Direct Marketing Association v. Brohl: Supreme Court Rules in Favor of Online Retailers
The U.S. Supreme Court gave online retailers a significant victory in the Direct Marketing Association v. Brohl case,when it held that the Tax Injunction Act (TIA) does not prohibit them from challenging a Colorado sales tax scheme that requires out-of-state retailers to collect and report information about consumer purchases.
It is unclear, however, how long the ruling in Direct Marketing Association v. Brohl will stand. In a concurring opinion, Justice Anthony Kennedy expressly called on the Court to overturn Quill v. North Dakota, 504 U.S. 298 (1992), in which the justices previously held that state laws requiring retailers that do not have a physical presence in the state to collect a use tax are unconstitutional under the Commerce Clause.
The Facts of the Case
To increase the likelihood that consumers will remit the use tax owed on online purchases, Colorado passed a tax law that created several new reporting obligations for out-of-state retailers that do not collect sales tax. It specifically required retailers to notify any Colorado customer of the state’s sales and use tax requirement and to report tax-related information to those customers and the Colorado Department of Revenue.
Shortly after the law was passed, the Direct Marketing Association (DMA) filed suit in the United States District Court for the District of Colorado, challenging its constitutionality. The district court ruled in favor of the DMA on each of the Commerce Clause claims and entered a permanent injunction. The Tenth Circuit Court of Appeal subsequently vacated the judgment, concluding that the Tax Injunction Act (TIA) divested the federal courts of jurisdiction over the case.
The TIA provides, with regard to federal court jurisdiction, that “[t]he district courts shall not enjoin, suspend or restrain the assessment, levy or collection of any tax under State law where a plain, speedy and efficient remedy may be had in the courts of such State.” The intent of the federal law is to deter federal court challenges brought by taxpayers seeking to circumvent state administrative procedures for contested state tax assessments. DMA appealed to the Supreme Court, asking the justices to resolve a Circuit split regarding the scope of the TIA.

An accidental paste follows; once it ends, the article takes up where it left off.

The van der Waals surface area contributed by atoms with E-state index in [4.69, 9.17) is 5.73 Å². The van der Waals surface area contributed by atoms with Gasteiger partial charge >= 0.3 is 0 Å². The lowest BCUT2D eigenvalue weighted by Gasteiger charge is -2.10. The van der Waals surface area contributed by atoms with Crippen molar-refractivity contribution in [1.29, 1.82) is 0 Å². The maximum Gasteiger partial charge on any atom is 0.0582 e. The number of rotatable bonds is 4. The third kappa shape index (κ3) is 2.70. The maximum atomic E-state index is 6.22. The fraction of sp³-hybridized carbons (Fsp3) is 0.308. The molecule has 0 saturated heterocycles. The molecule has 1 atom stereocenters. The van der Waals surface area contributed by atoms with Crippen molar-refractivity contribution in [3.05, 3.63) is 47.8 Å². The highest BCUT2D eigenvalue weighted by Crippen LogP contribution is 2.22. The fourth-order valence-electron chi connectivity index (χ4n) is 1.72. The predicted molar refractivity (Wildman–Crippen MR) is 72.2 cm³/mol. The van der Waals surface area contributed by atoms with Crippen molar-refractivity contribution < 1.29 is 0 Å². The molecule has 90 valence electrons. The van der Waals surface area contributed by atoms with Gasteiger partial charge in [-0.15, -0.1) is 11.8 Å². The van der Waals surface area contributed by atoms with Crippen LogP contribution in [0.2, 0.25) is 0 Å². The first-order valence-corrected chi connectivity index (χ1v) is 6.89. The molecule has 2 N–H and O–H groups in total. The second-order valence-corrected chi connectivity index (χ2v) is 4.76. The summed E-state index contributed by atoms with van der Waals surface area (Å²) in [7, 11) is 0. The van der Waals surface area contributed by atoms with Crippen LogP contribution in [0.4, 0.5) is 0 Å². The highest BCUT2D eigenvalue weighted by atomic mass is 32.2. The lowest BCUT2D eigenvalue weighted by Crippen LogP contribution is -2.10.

The Court’s Decision
In a unanimous decision, the Supreme Court held that the TIA does not bar the exercise of federal court jurisdiction over the suit.
In a decision that rested solely on the Court’s interpretation of the statute, the Court concluded that the relief sought by DMA would not “enjoin, suspend or restrain the assessment, levy or collection” of Colorado’s sales and use taxes. As further explained by Justice Clarence Thomas, the terms “assessment,” “levy,” and “collection” as used in the TIA do not encompass Colorado’s notice and reporting obligations. Rather, when considered in light of the Federal Tax Code, they refer to discrete phases of the taxation process that do not include informational notices or private reports of information relevant to tax liability.
The Court also rejected the Tenth’s Circuit broad interpretation of the term “restrain.” According to the justices, DMA’s suit cannot be understood to “restrain” the “assessment, levy or collection” of Colorado’s sales and use taxes merely because it may inhibit those activities.
Finally, the Court declined to address whether DMA’s lawsuit might be barred under the “comity doctrine,” which “counsels lower federal courts to resist engagement in certain cases falling within their jurisdiction.” Rather, the Court states that it would be up to the Tenth Circuit to decide on remand whether the comity argument remains available to Colorado.
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